Far North woman rapt with ‘extraordinary’ horse rescue farm birthday gift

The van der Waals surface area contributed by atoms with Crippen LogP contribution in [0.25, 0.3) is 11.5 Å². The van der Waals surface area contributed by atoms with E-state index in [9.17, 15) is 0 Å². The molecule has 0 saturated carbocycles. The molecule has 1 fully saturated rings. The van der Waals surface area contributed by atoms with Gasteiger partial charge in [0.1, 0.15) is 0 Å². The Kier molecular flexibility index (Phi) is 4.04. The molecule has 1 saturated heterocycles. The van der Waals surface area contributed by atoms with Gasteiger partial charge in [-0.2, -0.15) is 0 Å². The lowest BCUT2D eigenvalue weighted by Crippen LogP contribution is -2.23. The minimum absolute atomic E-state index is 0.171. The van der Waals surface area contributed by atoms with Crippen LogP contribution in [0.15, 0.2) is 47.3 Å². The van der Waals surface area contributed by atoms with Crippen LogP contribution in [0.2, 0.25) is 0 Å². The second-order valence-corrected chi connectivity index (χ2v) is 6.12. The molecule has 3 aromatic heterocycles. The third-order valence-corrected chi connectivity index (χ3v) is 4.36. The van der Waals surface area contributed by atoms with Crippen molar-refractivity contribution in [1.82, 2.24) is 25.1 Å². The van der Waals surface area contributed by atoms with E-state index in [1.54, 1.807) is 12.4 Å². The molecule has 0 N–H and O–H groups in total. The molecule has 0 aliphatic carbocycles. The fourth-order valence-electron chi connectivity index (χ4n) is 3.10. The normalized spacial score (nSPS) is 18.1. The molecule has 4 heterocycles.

Far North horsewoman Milli Owen is hugely thankful for a unique 21st birthday present which will see her set up a horse rescue programme and save equines destined for slaughter. Instead of being given gifts to celebrate her special milestone later this month, Milli is asking for contributions to establish Cove Equine where she will save horses and tame wild ponies that would otherwise be culled. Her mum, Kerikeri businesswoman Vanessa Owen, recently started a Givealittle page to help her daughter achieve her lifelong dream. The rescue facility will be based from the 42.5-hectare (105-acre) family farm in Te Tii on the Purerua Peninsula in the Bay of Islands. READ MORE:• Kaimanawa Heritage Horses Welfare Society takes on next muster challenge• Owners needed as Kaimanawa wild horse muster near Waiouru approaches• Applications for Kaimanawa horses close in April• Kaimanawa hunters’ mission to save the whio Milli said it was an “amazing opportunity”. “I can’t thank them enough for helping me do this,” she said. “I’ve always wanted to have some land to have as many horses as possible. There are so many that end up going to the works in New Zealand.” Milli’s passion for horses stemmed from an early age; she has ridden since she was four and owns five horses. She later worked in show jumping stables in Europe and has competed in show jumping events, broken in young horses and learned about natural horsemanship. Milli now plans to take on horses destined for the meat works and those that are “misunderstood or sitting around in a paddock” to give them a second chance at life. She will also look at saving wild Kaimanawa ponies, which are culled from the Waiouru military training area in the central North Island if they don’t find homes after mustering events. Milli said she will retrain the horses before selling them on to their forever homes. Her birthday gift works in well with another big dream – competing in the Olympics. And if she can do it on a difficult horse that’s previously been misunderstood, then all the better. “I like working with horses that have been misunderstood,” Milli said. “Some of the best horses have been written off like a car would. “I want to get as far as I can in show jumping, and to help as many horses as I can. “It’s such an expensive industry, the horses out there are worth millions, but you can get that diamond in the rough sometimes.” Milli plans to take on four horses at a time to start with, and build her rescue programme from there. So far nearly $700 has been raised on Givealittle. Vanessa said it’s an “extraordinary opportunity for her to stay local and do something amazing with our support”. “It’s a win for us and a win for Kerikeri. Thanks to everyone who supported her.” Anyone with a sound horse they’d like to pass on can contact Milli:
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